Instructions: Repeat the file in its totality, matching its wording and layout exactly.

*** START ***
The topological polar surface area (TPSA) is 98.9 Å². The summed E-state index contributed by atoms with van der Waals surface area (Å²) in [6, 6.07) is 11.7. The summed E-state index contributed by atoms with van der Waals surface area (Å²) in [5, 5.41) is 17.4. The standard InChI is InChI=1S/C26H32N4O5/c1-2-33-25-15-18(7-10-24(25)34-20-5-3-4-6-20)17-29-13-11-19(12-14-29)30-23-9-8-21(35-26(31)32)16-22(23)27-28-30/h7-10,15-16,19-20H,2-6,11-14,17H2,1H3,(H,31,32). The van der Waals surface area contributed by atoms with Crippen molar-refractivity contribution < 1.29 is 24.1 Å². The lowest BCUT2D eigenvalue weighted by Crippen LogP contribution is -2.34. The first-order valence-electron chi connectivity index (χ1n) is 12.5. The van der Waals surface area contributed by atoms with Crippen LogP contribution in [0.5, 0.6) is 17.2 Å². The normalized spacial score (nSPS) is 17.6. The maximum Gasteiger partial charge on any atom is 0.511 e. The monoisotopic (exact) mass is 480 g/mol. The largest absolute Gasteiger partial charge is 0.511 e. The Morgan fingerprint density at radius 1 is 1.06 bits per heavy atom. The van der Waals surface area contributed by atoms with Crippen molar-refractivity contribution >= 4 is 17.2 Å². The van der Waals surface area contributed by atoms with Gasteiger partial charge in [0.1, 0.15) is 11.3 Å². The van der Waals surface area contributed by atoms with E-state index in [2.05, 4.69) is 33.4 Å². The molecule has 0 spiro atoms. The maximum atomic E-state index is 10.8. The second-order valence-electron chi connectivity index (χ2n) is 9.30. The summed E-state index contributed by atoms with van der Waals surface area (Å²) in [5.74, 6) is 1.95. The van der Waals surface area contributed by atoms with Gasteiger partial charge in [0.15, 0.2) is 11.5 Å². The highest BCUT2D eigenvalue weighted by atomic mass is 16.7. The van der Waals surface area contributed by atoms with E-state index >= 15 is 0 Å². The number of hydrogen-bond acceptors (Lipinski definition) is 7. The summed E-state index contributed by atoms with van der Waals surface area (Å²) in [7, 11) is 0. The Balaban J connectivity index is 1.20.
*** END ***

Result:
The topological polar surface area (TPSA) is 98.9 Å². The summed E-state index contributed by atoms with van der Waals surface area (Å²) in [6, 6.07) is 11.7. The summed E-state index contributed by atoms with van der Waals surface area (Å²) in [5, 5.41) is 17.4. The standard InChI is InChI=1S/C26H32N4O5/c1-2-33-25-15-18(7-10-24(25)34-20-5-3-4-6-20)17-29-13-11-19(12-14-29)30-23-9-8-21(35-26(31)32)16-22(23)27-28-30/h7-10,15-16,19-20H,2-6,11-14,17H2,1H3,(H,31,32). The van der Waals surface area contributed by atoms with Crippen molar-refractivity contribution < 1.29 is 24.1 Å². The lowest BCUT2D eigenvalue weighted by Crippen LogP contribution is -2.34. The first-order valence-electron chi connectivity index (χ1n) is 12.5. The van der Waals surface area contributed by atoms with Crippen LogP contribution in [0.5, 0.6) is 17.2 Å². The normalized spacial score (nSPS) is 17.6. The maximum Gasteiger partial charge on any atom is 0.511 e. The monoisotopic (exact) mass is 480 g/mol. The largest absolute Gasteiger partial charge is 0.511 e. The Morgan fingerprint density at radius 1 is 1.06 bits per heavy atom. The van der Waals surface area contributed by atoms with Crippen molar-refractivity contribution >= 4 is 17.2 Å². The van der Waals surface area contributed by atoms with Gasteiger partial charge in [0.1, 0.15) is 11.3 Å². The van der Waals surface area contributed by atoms with E-state index in [2.05, 4.69) is 33.4 Å². The molecule has 0 spiro atoms. The maximum atomic E-state index is 10.8. The second-order valence-electron chi connectivity index (χ2n) is 9.30. The summed E-state index contributed by atoms with van der Waals surface area (Å²) in [5.74, 6) is 1.95. The van der Waals surface area contributed by atoms with Gasteiger partial charge in [0.15, 0.2) is 11.5 Å². The highest BCUT2D eigenvalue weighted by atomic mass is 16.7. The van der Waals surface area contributed by atoms with E-state index >= 15 is 0 Å². The number of hydrogen-bond acceptors (Lipinski definition) is 7. The summed E-state index contributed by atoms with van der Waals surface area (Å²) in [7, 11) is 0. The Balaban J connectivity index is 1.20.